I would say it should be dimensioned 3/32" but it is not critical if you have already drilled it. It is indeed to take a peg to act as a stop for the two lugs on the valve to limit it's movement.

You could just use a 5/32 peg or take a bit of 5/32" material and turn the end down to 3/32" loctite the big end into your hole but have the right diameter sticking out.

Although it may not take too long to redraw a set of plans there is little point in doing that without actually checking things work so really whoever does the revised drawing should first check the dimensions of the castings to see if the parts can actually be got out of them and then secondly build the engine to prove their revised sizes. In an ideal world a second builder to prove them is best as the designer may assume things that they knew they drew even if they forgot to put it on the drawings. That is going to take a lot more than a few hours, I should know as I have done it in the past.
 

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I would say it should be dimensioned 3/32" but it is not critical if you have already drilled it. It is indeed to take a peg to act as a stop for the two lugs on the valve to limit it's movement.

You could just use a 5/32 peg or take a bit of 5/32" material and turn the end down to 3/32" loctite the big end into your hole but have the right diameter sticking out.

Although it may not take too long to redraw a set of plans there is little point in doing that without actually checking things work so really whoever does the revised drawing should first check the dimensions of the castings to see if the parts can actually be got out of them and then secondly build the engine to prove their revised sizes. In an ideal world a second builder to prove them is best as the designer may assume things that they knew they drew even if they forgot to put it on the drawings. That is going to take a lot more than a few hours, I should know as I have done it in the past.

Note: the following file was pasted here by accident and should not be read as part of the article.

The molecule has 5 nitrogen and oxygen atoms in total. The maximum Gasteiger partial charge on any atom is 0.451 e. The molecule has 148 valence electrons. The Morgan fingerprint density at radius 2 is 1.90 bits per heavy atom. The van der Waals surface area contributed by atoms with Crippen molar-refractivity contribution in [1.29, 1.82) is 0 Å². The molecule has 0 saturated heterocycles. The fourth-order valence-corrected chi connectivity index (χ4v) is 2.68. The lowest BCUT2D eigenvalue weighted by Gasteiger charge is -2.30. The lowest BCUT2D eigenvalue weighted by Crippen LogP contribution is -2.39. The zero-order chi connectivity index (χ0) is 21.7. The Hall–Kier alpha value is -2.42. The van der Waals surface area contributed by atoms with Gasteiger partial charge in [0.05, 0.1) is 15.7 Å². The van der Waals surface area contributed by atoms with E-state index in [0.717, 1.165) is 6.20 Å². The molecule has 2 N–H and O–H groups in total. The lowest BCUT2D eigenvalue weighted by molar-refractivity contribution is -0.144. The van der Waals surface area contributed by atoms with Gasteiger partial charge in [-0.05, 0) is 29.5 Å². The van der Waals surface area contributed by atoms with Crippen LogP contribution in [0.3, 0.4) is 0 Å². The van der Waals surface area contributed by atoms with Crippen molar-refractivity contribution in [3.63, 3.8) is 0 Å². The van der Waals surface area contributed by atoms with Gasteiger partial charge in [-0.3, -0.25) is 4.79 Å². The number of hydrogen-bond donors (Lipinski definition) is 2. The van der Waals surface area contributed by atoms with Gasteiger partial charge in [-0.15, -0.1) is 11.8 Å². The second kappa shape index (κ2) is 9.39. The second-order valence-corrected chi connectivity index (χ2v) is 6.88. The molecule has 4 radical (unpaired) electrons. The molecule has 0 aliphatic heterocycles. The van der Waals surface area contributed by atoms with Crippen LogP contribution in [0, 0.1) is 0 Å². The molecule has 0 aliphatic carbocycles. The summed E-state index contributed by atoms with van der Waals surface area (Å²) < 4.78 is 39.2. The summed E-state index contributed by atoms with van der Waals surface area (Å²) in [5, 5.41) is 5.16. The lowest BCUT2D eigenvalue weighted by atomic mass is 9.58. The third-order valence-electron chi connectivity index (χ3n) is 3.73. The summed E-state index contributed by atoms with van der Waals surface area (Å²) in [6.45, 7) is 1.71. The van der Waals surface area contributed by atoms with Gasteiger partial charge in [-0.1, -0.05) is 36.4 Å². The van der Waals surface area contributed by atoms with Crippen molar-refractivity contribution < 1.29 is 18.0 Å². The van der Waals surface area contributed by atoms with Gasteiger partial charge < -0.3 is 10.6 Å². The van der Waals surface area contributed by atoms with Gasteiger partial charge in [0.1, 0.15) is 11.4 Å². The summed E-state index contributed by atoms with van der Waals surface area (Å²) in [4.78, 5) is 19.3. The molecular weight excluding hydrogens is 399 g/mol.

Thank you for your reply Jason, the photograph is very useful.

As it is not critical I might make a peg to fit and turn the end down to 3/32".

After a surgery I was immobile for a while and I drew up a set of drawings for the Stuart Progress. I used them when I made my Stuart Progress and they were useful, but I had quite a few changes to make to them. I would be happy to make them freely available, but only after someone else has tried to build a kit from them and verified the drawings were fit to use. It's not a quick process to change drawings in reality.